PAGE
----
Prevalence of Dehydration in Older Adults Rehospitalized from a Long Term Care Facility

1Hofstra North Shore‐LIJ School of Medicine, Manhasset, NY
2North Shore‐LIJ Health System, Manhasset, NY
3North Shore‐LIJ Health System, Great Neck, NY

Meeting: Hospital Medicine 2014, March 24-27, Las Vegas, Nev.

Abstract number: 31

Background:

Today, up to 90% of rehospitalizations from long term care facilities appear to be unplanned. The presence of dehydration in the rehospitalization process has rarely been specifically explored. The study’s objective was to identify the presence of dehydration, a potentially treatable condition.

Methods:

A retrospective chart review of patients rehospitalized within 30 days of admission to long term care. Data included demographics, admission diagnosis, co‐morbid conditions, electrolytic values (Serum Na, BUN, Creatinine, and BUN:Cr ratio), and reason for transfer. For the purposes of this study, dehydration was defined as a Serum Na >145 mg/dl or a BUN/Cr ratio of >20:1.

Results:

There were a total of 261 subjects rehospitalized during the six month study period. Their average age was 79 years (± 10.4) and 42% were male. The principle diagnoses/reasons for transfer from LTC back to the hospital were: cardiovascular (34%), infection (20%), neurological (14%), gastrointestinal (13%), gynecological (4%), pulmonary (3%), fall (2%), electrolyte abnormality (including documented dehydration, 2%), hematology (1%) and other (6%). The principle diagnoses recorded in the ED at time of hospital readmission were: infection (31%), cardiovascular (23%), pulmonary (12%), gastrointestinal (10%), neurological (9%), hematology (4%), gynecological (3%), electrolyte abnormality (including documented dehydration, 3%), fall (2%), and other (2%). For these subjects, the prevalence of dehydration at time of LTC admission was 60.5% (95% CI: 54.3% to 66.5%), at time of rehospitalization, dehydration prevalence had increased to 67.4% (95% CI: 61.4% to 73.1%).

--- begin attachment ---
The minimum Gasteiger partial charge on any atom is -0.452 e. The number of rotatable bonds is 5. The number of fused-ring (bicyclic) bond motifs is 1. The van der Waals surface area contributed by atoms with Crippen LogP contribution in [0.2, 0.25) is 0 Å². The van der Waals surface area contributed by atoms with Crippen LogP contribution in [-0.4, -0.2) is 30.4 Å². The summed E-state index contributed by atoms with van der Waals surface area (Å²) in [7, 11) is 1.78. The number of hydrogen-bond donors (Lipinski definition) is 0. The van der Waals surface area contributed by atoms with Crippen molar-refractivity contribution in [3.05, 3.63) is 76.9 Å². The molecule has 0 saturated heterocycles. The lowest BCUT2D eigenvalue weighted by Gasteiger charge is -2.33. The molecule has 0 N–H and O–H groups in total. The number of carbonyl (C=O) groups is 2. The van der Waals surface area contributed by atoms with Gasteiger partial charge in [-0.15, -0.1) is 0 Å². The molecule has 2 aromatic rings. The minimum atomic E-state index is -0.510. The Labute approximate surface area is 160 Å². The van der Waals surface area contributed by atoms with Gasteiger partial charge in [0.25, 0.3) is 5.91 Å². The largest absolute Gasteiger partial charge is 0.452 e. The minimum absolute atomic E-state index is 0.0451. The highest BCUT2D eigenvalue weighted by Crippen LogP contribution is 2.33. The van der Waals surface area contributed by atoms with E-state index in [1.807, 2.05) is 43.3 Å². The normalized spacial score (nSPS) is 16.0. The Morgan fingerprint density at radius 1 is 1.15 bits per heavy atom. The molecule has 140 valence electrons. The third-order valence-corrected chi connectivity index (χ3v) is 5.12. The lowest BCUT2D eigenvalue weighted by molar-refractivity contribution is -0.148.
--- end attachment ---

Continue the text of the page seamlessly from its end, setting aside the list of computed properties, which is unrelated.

Conclusions:

Though multiple factors can lead to readmissions, dehydration appears to be an unrecognized, yet very common, clinical issue in the readmission process in older adults. Increasing physicians’ awareness with regard to this potentially treatable condition, might assist in meeting new CMS benchmarks for excess readmissions two‐fold; by improving the patient’s fluid status prior to discharge from the hospital and buying more time in the skilled nursing facility to treat underlying conditions thereby preventing readmissions.

To cite this abstract:

Sinvani L, Robles‐Suarez J, Nouryan C, Rosen L, Wolf‐Klein G. Prevalence of Dehydration in Older Adults Rehospitalized from a Long Term Care Facility. Abstract published at Hospital Medicine 2014, March 24-27, Las Vegas, Nev. Abstract 31. Journal of Hospital Medicine. 2014; 9 (suppl 2). https://www.shmabstracts.com/abstract/prevalence-of-dehydration-in-older-adults-rehospitalized-from-a-long-term-care-facility/. Accessed May 23, 2019.

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